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Nasopharyngeal Cancer Treatment

1. Surgery
Because the nasopharynx is a difficult place to operate on and because other types of treatment are often effective, surgery is seldom the main treatment for patients with nasopharyngeal cancer.

With newer endoscopic surgical techniques, doctors can completely remove some nasopharyngeal tumors, but this is appropriate only for a small number of patients. These complex procedures are done only in specialized centers. Surgery does have some advantages — for example, it lets doctors look at the cancer (and nearby tissues) closely in the lab to make sure it has all been removed. The risks and side effects of any surgery depend on the extent of the operation and a person’s general health before the surgery. All surgeries carry some risk, including the possibility of bleeding, infections, complications from anesthesia, and pneumonia. Most people will have some pain for a while after the operation, although this can usually be controlled with medicines. Other possible side effects can include problems with speech or swallowing. If you are considering surgery, your doctor will discuss the likely side effects with you beforehand.

2. Radiation therapy
Radiation therapy uses high-energy x-rays or particles to destroy cancer cells or slow their rate of growth. It is usually the main form of treatment for NPC because most cases are very sensitive to radiation. Treatment is usually given both to the main nasopharyngeal mass and to nearby lymph nodes in the neck. Even if the lymph nodes are not abnormally firm or large, radiation is still used in case a few cancer cells have spread there. If the lymph nodes are known to have cancer cells, higher radiation doses are used.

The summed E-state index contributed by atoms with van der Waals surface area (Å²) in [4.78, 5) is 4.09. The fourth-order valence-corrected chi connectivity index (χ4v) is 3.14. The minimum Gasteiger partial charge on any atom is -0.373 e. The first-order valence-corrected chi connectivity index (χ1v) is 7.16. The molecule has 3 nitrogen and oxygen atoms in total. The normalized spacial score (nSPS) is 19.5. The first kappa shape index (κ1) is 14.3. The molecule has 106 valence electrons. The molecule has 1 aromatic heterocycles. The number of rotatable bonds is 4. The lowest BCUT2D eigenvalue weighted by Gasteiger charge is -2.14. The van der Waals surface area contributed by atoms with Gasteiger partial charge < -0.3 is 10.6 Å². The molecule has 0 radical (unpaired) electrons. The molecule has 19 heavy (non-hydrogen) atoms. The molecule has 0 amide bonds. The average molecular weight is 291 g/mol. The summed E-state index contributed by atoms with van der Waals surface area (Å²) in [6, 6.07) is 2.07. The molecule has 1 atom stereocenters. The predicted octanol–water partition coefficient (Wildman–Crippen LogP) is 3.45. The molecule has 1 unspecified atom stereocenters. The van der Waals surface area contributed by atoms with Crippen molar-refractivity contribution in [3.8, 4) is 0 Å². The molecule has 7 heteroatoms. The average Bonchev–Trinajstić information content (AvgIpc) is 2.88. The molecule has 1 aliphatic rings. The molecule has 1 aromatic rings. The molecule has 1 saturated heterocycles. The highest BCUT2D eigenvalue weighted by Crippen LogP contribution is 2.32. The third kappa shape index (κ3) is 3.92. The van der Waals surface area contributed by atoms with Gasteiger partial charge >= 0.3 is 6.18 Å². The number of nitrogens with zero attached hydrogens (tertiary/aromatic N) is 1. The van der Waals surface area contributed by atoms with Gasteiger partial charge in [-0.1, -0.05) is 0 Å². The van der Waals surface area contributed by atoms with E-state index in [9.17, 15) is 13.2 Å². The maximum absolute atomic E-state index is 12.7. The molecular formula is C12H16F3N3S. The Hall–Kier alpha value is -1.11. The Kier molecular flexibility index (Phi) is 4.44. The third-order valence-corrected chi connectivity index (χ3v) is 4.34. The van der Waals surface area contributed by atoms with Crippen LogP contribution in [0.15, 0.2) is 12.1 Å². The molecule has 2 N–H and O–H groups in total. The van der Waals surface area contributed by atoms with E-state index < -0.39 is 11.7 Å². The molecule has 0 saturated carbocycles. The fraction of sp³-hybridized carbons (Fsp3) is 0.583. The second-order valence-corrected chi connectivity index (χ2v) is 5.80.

3. Chemotherapy
Chemotherapy (chemo) is treatment that uses drugs to treat cancer. These drugs are most often given into a vein or by mouth. They enter the bloodstream and reach all areas of the body, making this treatment useful for cancers that have spread beyond the head and neck. Some chemo drugs also make cancer cells more sensitive to radiation. Chemo is often used together with radiation therapy as the first treatment for more advance stages of this cancer. This is called chemoradiation. It may also be used after radiation (or chemoradiation). This is known as adjuvant treatment. It is also used alone for patients whose NPC has spread to distant organs such as the lungs, bones, or liver. See this resource though on chemo side effects.

Doctors give chemotherapy in cycles, with each period of treatment followed by a rest period to allow the body time to recover. Chemotherapy cycles generally last about 3 to 4 weeks. Chemotherapy is often not recommended for patients in poor health, but
advanced age by itself is not a barrier to getting chemotherapy.

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